China plans to let foreign companies take stakes in local television production companies, in a move that will give international media better access to the world's biggest market.
Beginning next Sunday, foreign broadcasters can form joint ventures or cooperation deals with Chinese partners to produce entertainment programming, including children's cartoons and television dramas, according to the State Administration of Radio, Film and Television (SARFT).
However, the rules, viewed on the administration's Web site yesterday, retain the ban on foreign involvement in news and current affairs-related content.
Chinese partners in the new joint ventures must also hold a minimum stake of 51 percent, according to the rules. Foreign joint venture partners can only invest cash, while Chinese partners can contribute fixed assets such as property, said the administration, stating the regulations' aim is to "promote the development of the television production industry."
Such ventures will be overseen by provincial bureaus under the administration, China's media industry regulator.
Previously, only 30 foreign broadcasters were allowed to sell programming in southern China's Guangdong province, near Hong Kong, and also to upscale hotels and expatriate residential compounds. Under the new rules, joint venture production companies will be given the same treatment as domestic production companies.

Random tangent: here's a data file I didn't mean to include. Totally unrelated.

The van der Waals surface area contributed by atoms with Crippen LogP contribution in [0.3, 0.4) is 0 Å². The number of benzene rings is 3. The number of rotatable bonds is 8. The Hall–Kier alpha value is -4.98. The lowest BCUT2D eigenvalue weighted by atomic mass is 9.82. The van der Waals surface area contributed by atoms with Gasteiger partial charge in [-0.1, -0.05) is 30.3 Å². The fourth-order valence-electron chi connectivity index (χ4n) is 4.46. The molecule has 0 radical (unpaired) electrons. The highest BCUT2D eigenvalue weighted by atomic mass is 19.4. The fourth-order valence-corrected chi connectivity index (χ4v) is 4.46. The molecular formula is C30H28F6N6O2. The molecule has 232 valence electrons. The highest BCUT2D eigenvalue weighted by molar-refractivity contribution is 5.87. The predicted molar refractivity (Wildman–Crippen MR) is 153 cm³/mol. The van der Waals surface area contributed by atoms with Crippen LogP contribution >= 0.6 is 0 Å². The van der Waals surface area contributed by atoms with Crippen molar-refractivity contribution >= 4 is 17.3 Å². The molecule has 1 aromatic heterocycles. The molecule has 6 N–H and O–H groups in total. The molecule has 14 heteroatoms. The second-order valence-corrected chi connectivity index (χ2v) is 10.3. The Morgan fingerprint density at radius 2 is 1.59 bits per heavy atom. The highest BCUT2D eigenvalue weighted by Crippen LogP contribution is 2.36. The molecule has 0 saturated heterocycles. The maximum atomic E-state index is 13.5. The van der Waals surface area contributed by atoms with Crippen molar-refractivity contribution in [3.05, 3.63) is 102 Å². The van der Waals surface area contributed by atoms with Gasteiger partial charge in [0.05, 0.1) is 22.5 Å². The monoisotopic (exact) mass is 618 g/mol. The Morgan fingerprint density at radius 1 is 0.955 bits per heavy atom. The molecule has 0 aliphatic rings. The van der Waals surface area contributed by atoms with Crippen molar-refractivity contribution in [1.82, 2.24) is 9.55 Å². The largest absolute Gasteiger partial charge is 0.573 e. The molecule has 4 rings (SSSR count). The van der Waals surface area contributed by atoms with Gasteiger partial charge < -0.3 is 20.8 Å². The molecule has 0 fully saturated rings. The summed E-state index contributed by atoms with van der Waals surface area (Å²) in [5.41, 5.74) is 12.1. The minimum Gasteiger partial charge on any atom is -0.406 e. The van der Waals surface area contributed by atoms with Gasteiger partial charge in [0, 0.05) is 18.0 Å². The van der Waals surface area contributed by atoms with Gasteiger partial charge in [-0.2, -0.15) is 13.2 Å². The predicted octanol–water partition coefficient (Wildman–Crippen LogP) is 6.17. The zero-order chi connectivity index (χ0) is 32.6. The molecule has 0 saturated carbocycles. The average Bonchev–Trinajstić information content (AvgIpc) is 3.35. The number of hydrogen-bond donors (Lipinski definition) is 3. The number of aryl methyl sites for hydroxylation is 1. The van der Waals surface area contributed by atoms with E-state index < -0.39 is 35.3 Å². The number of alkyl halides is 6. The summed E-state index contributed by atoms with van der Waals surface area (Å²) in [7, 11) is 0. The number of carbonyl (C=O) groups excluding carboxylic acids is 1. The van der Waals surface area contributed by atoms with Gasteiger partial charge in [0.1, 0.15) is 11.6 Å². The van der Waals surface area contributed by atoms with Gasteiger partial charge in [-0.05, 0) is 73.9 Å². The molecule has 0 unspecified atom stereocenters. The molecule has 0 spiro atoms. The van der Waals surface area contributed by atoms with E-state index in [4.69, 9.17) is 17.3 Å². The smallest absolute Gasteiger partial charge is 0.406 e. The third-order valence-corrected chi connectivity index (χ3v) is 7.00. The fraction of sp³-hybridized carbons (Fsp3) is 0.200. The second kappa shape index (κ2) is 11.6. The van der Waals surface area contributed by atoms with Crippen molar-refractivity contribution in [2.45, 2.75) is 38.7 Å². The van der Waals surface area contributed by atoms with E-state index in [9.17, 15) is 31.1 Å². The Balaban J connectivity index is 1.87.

That includes adhering to China's numerous restrictions on content. Authorities ban the broadcast of public dissent or politically sensitive programming and have recently stepped up censorship of anything deemed sensitive, obscene or otherwise unsuitable for family viewing.
At least two-thirds of the programming made by joint venture production companies must be based on Chinese themes and all programming must be approved by the Chinese side, the rules state.
"The country encourages the use and participation of Chinese professionals in programs made by joint-venture production companies," the rules say.
The regulations also apply to companies based in Hong Kong, Taiwan or Macau.
Despite the numerous limits, the new rules appear to clear the way for plans by international media groups to expand production and distribution in China.